Atlanta I-85 collapse: The word on Monday’s commute? Not so horrible

Traffic was building, but still moving along Piedmont Road during Monday morning’s commute. (Photo: JOHN SPINK/

Traffic was building, but still moving along Piedmont Road during Monday morning’s commute. (Photo: JOHN SPINK/

Maybe it’s because commuters left extra early to head to work. Maybe it’s because most metro Atlanta schools are out for spring break.

Whatever the reason, Monday morning’s commute around a gaping hole in I-85 wasn’t as bad as some expected. Shortly after 7 a.m., traffic was moving northbound on the Buford-Spring Connector — until drivers passed the site of the bridge collapse. There, some drivers slowed to look at what remains of the interstate.

“There’s a chunk of 85 gone,” one commuter, Nyssa Green, said. “It’s the craziest thing to even see that.”

Almost as crazy was the site of an empty I-85 just north of the collapse. Under a haze of demolition dust, work continued Monday at the site of last week's fire and bridge collapse. It's expected to take months to repair the portion of the interstate, and then, commuters are being forced onto side streets

His commute to Peachtree-DeKalb airport took about 10 minutes longer. But Jason Durden, Channel 2 Action News traffic reporter, said it was the gawkers that slowed traffic. One driver, Durden said, even stopped to take a picture of the collapsed bridge.

“I really don’t think it would have been slow like it was if people would just keep their eyes forward and moving along,” Durden said. “But, with something like this it certainly isn’t a surprise people are gawking.”

Just south of the collapse, the eerie sight of an empty I-85 was also eye-catching.

Green, a makeup artist, drives from College Park home to clients all over town. For 20 years, she said she’s heard her husband tell her she needs to know alternative routes “just in case” something happened. Since Thursday, she's been forced to follow her husband’s advice. She was on her way to work when she stopped at QuikTrip on Sidney Marcus Boulevard.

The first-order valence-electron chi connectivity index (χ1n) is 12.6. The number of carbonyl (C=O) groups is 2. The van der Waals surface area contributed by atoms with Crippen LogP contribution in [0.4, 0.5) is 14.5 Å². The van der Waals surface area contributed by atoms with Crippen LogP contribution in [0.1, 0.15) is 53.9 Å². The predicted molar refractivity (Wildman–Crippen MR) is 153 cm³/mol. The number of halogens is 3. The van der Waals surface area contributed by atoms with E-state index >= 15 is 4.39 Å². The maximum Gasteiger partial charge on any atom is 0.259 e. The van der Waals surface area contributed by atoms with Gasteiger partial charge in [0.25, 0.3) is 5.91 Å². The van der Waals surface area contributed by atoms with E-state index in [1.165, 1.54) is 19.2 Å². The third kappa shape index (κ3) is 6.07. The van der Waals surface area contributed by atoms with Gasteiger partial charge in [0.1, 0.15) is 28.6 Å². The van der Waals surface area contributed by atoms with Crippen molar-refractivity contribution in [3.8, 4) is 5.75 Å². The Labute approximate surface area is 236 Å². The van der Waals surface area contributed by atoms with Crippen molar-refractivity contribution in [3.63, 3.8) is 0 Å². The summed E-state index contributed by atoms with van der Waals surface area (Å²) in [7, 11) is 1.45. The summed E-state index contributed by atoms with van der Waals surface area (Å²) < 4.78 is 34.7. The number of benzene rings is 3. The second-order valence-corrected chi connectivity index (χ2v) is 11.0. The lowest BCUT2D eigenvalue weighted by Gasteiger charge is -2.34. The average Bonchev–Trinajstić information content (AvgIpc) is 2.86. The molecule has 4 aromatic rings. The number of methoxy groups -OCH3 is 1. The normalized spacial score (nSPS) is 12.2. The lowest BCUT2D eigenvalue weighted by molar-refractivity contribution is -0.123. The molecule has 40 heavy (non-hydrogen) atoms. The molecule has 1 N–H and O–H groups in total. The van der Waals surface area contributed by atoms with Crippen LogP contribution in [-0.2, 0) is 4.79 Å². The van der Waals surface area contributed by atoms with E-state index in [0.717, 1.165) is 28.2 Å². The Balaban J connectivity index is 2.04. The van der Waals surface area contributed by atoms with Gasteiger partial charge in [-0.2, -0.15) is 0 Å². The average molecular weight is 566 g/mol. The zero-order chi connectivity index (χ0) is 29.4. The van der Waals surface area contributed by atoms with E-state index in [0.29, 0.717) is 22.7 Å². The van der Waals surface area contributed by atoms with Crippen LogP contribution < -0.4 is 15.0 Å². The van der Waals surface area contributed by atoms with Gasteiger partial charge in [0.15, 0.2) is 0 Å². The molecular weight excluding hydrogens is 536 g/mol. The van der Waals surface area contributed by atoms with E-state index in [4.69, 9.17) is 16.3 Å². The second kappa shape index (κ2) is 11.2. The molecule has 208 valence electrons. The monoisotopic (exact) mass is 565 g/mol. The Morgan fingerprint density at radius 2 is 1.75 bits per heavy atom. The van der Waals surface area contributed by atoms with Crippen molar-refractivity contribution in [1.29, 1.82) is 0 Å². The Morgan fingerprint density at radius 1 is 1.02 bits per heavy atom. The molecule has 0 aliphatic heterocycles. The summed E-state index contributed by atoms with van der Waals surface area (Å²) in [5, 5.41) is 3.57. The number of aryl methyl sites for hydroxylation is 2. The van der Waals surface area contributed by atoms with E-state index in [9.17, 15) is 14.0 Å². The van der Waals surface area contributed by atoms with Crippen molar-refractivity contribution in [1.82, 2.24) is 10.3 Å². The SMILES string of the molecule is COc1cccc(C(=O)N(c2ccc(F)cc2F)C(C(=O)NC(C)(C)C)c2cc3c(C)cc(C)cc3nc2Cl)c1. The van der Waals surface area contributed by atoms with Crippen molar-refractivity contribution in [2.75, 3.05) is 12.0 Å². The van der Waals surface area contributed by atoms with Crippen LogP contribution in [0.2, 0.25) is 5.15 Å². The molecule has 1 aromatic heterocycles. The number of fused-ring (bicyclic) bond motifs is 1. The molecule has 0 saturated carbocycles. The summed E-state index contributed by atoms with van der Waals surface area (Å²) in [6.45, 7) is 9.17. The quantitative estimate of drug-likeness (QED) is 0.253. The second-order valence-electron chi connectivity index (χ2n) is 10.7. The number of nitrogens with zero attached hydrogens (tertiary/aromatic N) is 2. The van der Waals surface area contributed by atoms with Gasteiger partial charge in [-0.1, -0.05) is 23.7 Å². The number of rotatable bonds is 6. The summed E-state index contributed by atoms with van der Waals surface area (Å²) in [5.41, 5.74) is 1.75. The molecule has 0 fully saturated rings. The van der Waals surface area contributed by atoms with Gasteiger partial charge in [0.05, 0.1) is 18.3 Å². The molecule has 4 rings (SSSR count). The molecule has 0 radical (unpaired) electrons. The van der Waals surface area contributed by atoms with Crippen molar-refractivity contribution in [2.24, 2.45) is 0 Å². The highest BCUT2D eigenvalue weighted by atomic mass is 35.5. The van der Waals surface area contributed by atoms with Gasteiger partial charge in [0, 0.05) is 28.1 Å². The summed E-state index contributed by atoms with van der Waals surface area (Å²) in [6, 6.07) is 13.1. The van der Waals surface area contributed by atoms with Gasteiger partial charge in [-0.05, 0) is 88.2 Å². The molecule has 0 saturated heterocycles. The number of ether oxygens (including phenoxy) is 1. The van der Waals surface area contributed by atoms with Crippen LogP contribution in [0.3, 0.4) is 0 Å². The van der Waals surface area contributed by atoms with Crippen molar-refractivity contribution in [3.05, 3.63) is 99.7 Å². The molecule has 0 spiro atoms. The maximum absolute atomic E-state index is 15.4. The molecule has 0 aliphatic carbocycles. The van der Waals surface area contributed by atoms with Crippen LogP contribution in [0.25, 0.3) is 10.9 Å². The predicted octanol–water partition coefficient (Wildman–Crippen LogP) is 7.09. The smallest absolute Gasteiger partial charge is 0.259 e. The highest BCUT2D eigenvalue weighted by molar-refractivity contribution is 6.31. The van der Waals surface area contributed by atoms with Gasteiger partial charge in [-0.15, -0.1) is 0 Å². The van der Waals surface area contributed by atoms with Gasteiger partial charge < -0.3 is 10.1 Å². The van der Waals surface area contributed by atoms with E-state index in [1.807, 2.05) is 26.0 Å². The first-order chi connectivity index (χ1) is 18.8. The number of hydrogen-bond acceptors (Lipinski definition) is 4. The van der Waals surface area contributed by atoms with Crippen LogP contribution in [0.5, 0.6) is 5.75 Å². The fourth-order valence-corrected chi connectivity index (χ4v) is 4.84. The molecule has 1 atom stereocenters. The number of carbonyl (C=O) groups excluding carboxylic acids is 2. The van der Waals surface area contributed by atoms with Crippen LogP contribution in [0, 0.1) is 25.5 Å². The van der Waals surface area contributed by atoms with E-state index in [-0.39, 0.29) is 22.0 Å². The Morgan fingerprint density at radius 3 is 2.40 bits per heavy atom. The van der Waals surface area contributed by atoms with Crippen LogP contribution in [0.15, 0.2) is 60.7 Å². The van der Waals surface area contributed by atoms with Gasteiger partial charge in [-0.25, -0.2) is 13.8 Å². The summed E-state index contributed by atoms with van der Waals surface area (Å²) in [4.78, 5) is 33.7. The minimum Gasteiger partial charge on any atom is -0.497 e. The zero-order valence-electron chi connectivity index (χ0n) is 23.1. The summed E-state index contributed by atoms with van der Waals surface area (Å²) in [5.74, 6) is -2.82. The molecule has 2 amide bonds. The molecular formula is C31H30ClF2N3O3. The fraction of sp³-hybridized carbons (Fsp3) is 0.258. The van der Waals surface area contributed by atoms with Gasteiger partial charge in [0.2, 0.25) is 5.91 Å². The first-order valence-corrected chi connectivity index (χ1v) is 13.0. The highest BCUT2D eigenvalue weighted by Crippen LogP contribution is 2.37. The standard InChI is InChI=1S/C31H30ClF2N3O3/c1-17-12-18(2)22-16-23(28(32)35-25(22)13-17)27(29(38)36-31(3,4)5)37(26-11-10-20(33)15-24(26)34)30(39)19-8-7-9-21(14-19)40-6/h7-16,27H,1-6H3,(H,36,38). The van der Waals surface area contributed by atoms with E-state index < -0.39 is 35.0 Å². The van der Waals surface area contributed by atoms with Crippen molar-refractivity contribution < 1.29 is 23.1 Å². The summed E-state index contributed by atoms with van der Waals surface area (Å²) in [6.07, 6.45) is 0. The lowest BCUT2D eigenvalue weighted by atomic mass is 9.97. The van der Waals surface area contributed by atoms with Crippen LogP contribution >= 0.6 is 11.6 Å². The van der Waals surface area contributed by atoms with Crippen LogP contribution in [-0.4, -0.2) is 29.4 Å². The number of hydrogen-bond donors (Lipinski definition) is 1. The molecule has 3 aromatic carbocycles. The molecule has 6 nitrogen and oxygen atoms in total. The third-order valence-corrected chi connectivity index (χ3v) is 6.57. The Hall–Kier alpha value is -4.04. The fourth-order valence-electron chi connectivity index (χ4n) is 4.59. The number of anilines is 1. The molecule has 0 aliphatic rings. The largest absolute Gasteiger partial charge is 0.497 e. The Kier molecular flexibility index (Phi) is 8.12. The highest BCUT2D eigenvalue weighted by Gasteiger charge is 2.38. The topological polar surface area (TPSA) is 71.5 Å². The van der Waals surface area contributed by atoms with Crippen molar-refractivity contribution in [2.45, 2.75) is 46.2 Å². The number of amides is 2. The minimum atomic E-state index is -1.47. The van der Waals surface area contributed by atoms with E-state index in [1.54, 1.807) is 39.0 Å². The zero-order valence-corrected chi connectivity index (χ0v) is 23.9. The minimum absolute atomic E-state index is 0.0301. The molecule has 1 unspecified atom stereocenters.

“I’ve been a rock star,” she said. “I’m getting around pretty good.”

Jasmine Bostick, who lives in Buckhead, works as a veterinary technician in Dunwoody. She was prepared for traffic to be much worse Monday morning but was surprised to see it lighter than normal. Bostick was planning to head north on Ga. 400 to get to work. But on Friday, she was forced off her normal route.

“I had to learn how to get to 75,” she said.

Riding MARTA has become a necessity for many commuters stranded by the collapse of the I-85 bridge. Here are a few pointers for MARTA newbies.

One man stopped for coffee on his way into work and said he'd taken the same route he'd always taken. A woman said she left home earlier, just to be sure she'd make it work on time.

Later Monday morning, side streets filled with drivers who were forced to exit from I-85. Piedmont Road, Cheshire Bridge Road and Monroe Avenue were busy but still moving around 9:30 a.m.

By many accounts, driving on the first Monday morning after the bridge collapse wasn't as bad as some imagined. But for Green, that could mean the worst is yet to come.

"I'm so nervous about what's gonna come in a week or two," she said.

— Please return for updates.